But brewing doesn’t stop at the end of the brew day. There is the fermentation period where 1-2 degrees difference in temperature can change how the beer tastes. This is an important step that we were watching closely – hoping, praying nothing went wrong.

Now that the exposition is out of the way, let me tell you the tale. It is a tale of perseverance, bad fortune, witchcraft, love, revenge and awesomeness.

It all started on the Tuesday evening following our first brew. Captain Chris Enegren arrived at the brewery to find a large puddle of liquid on the floor. Having never fermented beer in a 6bbl fermentor, and seeing no beer on the floor, Chris thought to himself “Hmmmm, there is a lot more condensation on the floor than I would have thought. Oh well, everything looks good here, off to the hardware store.”

Chris, like anyone starting a small craft brewery, had to go to the hardware store yet again. (A recurring theme in this blog.) So off he went thinking sweet things about the brewery and the beer, unaware of the demons he’d be fighting later that night.

While at the hardware store, Commander Matt arrived at the brewery. Like the Captain, he saw a puddle of liquid on the floor. But he wasn’t as quick to rationalize it to condensation.

He walked up to it and touched it. “Slimy” he thought. The word mulled over in his head for a bit.


His mind raced as he traced back through all the different liquids in the brewery. Water, not slimy. Beer, not slimy. Yeast…

And then mid-thought it hit him like a ton of malt. He distinctly remembered Chief Joe slipping and nearly falling on some glycol he spilt while filling up the chiller.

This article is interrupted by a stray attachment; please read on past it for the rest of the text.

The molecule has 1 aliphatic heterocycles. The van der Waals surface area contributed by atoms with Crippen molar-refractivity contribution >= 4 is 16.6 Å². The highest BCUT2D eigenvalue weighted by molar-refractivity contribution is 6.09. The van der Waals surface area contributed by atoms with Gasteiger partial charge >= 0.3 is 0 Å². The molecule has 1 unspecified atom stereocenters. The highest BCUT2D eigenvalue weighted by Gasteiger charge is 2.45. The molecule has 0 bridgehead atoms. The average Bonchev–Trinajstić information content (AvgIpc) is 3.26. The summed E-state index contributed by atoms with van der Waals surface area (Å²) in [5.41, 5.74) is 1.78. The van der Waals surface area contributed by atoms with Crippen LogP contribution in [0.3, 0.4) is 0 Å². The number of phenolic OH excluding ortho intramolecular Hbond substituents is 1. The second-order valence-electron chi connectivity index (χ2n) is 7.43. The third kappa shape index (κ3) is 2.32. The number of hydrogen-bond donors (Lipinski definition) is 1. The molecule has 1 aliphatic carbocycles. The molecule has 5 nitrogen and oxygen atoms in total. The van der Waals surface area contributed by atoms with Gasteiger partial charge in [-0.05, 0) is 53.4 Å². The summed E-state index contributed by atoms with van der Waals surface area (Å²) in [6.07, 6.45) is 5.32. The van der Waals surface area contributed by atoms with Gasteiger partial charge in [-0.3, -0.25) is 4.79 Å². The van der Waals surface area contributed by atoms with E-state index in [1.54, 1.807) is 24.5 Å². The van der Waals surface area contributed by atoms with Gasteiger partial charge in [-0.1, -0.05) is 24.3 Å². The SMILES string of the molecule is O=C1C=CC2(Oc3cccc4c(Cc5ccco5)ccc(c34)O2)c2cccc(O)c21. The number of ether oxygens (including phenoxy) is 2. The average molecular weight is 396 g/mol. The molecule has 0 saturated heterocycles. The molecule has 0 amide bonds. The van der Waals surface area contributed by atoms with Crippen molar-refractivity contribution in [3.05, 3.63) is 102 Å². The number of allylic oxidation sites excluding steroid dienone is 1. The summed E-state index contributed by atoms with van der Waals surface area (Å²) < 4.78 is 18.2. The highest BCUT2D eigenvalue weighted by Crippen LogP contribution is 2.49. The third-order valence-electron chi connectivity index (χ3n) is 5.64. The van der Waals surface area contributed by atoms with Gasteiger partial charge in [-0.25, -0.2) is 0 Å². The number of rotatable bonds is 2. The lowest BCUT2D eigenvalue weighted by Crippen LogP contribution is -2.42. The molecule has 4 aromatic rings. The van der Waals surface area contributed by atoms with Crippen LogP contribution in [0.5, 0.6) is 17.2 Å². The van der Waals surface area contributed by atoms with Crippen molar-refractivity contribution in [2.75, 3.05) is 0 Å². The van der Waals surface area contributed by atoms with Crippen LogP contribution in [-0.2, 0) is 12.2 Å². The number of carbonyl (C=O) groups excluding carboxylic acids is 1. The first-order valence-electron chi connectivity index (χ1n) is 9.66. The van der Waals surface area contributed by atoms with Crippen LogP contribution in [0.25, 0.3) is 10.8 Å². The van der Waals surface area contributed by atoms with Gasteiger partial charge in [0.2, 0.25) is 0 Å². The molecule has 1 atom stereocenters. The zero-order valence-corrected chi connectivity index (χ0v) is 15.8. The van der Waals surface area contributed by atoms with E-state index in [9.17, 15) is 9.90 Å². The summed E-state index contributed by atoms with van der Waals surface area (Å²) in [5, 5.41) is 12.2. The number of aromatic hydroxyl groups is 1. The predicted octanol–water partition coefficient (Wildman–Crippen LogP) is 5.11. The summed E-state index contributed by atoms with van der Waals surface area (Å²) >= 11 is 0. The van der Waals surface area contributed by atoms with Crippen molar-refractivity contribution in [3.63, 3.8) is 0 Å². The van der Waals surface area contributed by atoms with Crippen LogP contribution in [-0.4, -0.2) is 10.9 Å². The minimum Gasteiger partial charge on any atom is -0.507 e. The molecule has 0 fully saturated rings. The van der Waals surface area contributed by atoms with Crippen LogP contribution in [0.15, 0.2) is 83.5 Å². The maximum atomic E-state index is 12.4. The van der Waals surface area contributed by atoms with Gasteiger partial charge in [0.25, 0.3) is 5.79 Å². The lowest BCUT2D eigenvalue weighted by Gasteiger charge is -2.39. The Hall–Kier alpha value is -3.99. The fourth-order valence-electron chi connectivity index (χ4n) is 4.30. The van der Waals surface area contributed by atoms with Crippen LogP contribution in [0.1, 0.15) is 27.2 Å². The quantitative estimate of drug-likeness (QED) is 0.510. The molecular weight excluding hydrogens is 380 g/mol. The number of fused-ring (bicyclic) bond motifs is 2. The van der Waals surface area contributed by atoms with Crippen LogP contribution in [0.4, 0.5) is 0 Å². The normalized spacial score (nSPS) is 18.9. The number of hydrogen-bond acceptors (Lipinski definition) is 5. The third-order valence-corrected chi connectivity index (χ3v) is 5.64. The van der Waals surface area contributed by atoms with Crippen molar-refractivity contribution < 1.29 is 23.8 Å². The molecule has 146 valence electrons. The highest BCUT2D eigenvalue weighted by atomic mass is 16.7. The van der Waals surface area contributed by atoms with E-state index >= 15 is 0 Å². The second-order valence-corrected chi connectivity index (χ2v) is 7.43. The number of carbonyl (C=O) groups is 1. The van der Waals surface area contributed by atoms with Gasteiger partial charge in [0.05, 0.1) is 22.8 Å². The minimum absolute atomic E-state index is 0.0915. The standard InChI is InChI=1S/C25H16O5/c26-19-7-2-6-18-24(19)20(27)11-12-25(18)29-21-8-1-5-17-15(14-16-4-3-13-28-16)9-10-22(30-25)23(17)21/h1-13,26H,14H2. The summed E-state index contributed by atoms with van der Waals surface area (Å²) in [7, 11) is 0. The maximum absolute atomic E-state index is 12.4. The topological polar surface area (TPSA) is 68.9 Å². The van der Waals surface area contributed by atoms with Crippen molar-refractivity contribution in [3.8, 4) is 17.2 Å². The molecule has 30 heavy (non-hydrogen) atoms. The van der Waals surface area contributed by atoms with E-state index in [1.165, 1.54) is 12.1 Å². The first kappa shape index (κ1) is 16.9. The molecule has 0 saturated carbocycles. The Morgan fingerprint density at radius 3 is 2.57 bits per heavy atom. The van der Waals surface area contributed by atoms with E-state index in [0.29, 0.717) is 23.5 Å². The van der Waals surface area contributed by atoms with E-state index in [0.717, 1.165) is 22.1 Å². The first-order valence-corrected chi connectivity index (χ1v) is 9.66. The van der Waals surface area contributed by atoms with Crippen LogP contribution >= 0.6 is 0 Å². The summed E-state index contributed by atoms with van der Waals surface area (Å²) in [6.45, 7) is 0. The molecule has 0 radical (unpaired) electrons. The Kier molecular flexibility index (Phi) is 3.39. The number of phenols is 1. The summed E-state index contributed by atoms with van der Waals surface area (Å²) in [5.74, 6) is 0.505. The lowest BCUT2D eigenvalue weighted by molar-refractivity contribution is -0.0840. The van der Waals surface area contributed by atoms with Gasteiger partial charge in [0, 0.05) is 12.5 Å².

Panic set in on his face as he immediately reached for his phone and dialed Chris while simultaneously running toward the glycol chiller.

“Hello Matthew” Chris answered.
“Uh Chris, I think the glycol chiller is leaking.”
“No, it’s just condensation.”
“No, it’s slippery,” Matt said. “I’m looking at the pump right now and glycol is spilling out of it”

Chris’ response can not be shared on this blog.

Chris hastily paid and left the hardware store, thinking only of beer. He’d later admit that after the teller checked him out and said “thank you” he muttered “beer” instead of “you’re welcome” as he ran toward the car.

glycol pump downMeanwhile Matt was furiously removing the 12 screws that held the panel over the pump. He finished just as Chis got home.

What ensued was a healthy mix of panic and chaos. Panic and chaos only one would understand if they had just spent the last year of their life building a brewery, then brewing for 27 straight hours, then realizing that your first batch might fail because of a busted pump.